by N. A. Halkides 6/26/15
A Guide to Identification in the Field • The fissure in the Republican Party between Conservatives and what I’ve been calling in the pages of ST the “Establishment-men” is not a new phenomenon – we only need consider the 1964 GOP Presidential contest between Barry Goldwater and Nelson Rockefeller to realize that it’s been present for at least fifty years – but it is only recently that a condition of open warfare has existed between these factions. Why that is so is not hard to understand (the betrayals of the Conservative base of the Party by the Establishment and its repeated capitulations to the Democratic Left having brought the United States closer to becoming a bankrupt dictatorship than most of us would have believed possible), so it is not my subject today. Of greater importance at the present time is being able to identify the Establishment-men among us and so deprive them of our support, with an eye to taking control of the GOP.
This is critical not only because many Establishment-men (hereinafter “E-men” for short – not to be confused with a comic-book superhero team like the X-Men) have become quite adept at deliberate deception to obtain the support of the Conservatives they secretly despise, but also because Conservatives themselves, desperate for heroes, often mistake any Republican who isn’t an obvious RINO (Republican in Name Only, or Democrat calling himself a Republican) for the next Ronald Reagan. In past articles for ST, I’ve gone into specifics regarding why in my view certain Republicans are not Conservatives at all. What I’d like to do now is provide a more general understanding of the Establishment-man so that his species may be identified and targeted by Conservatives – sort of a political field guide.
The first thing that struck me when regarding known E-men such as John McCain, Mitt Romney, and of course Mr. Establishment himself, Jeb Bush, is the class characteristics they have in common with most businessmen. (I use the word “class” here taxonomically, not economically, although it will be noted that most Establishment-men are fairly well-off). Businessmen tend to be hard-working, yes, but they also tend to be un-intellectual, amoral, and myopically fixated on short term profits to the exclusion of everything else. Time and again we have seen that businessmen make disappointing statesmen when they go into politics, and that when they remain in the business world they eagerly cut deals with the politicians who would destroy them.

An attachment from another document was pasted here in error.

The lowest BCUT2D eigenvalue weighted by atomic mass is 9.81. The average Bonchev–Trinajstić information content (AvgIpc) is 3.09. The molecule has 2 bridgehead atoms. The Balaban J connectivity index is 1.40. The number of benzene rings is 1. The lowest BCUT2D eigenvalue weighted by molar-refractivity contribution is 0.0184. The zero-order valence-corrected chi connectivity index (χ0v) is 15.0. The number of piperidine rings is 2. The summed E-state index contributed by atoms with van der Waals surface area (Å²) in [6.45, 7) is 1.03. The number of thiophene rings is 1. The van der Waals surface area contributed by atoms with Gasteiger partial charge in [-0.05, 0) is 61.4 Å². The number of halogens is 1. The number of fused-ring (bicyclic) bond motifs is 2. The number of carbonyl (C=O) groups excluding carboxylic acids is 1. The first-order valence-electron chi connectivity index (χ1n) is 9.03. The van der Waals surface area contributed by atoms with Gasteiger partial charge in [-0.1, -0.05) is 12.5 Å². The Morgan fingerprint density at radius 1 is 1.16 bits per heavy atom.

Consider, for example, the support of the insurance companies for Obamacare based on the short-term gains they would receive as the Individual Mandate forced people to buy their product, completely ignoring the fact that the Obamacare architects and Democratic politicians generally long to destroy the health insurance industry along with private medicine and replace it with a government bureaucracy (government-controlled medicine, euphemistically referred to as “single-payer”). That Obamacare brings their industry a big step closer to being either placed completely under government control or legislated out of existence entirely did not lead insurance executives to fight tooth and nail for their rights; instead they agreed to cut a deal which in the short term would bring them more customers and, through some complex machinations, guarantee them against loss. As Stalin so well put it, “When we hang the capitalists they will sell us the rope we use.”
Another obvious example is mass-immigration: most businessmen want cheap labor in the short term to increase profits, regardless of the effects on our country. Not only is this attitude unpatriotic, it’s also suicidal as third-world immigrants bring with them a culture in which private property is routinely seized and redistributed to the “poor”; thus to support mass-immigration is to support the eventual confiscation of one’s business (or its regulation to the point of destruction, whichever comes first under the rule of the Democratic Left). What good are increased profits next year if you don’t have a business at all the year after that? This is the kind of question most businessmen never think about – it’s apparently just too abstract for them, and the inability to think abstractly is a key characteristic of the E-man.
Now of course running a business is a practical affair, and when considering how to meet next week’s payroll or how much of a particular raw material to order no one would suggest that the businessman digress into abstract philosophical questions. But as we have seen from the examples above, which could be multiplied infinitely, when acting outside the immediate sphere of daily business operations, ethics and politics become crucial matters, ones the businessman with his elementary concrete concerns is ill-equipped to handle. We might express this more formally as the failure of philosophical pragmatism, or more ironically as the impracticality of pragmatism.
The most obvious common failing in the examples so far considered is that of myopia: the insurance companies cut deals that bring short-term profit and long-term extinction as private enterprises; the Chamber of Commerce favors more Third-World immigration which reduces short-term labor costs but results in long-term loss of private property rights as the Left seizes power when these immigrants start voting; the capitalist profits today from the sale of his rope to the Left which they use to hang him on the morrow. It is not, however, the only failing: the dislike of abstract thinking and moral concerns are prominent characteristics as well. For the capitalist to recognize the danger of selling the communists a quantity of strong rope, he must first understand that the communists want to hang him and why they wish to do so. This requires a considerable amount of abstract thought.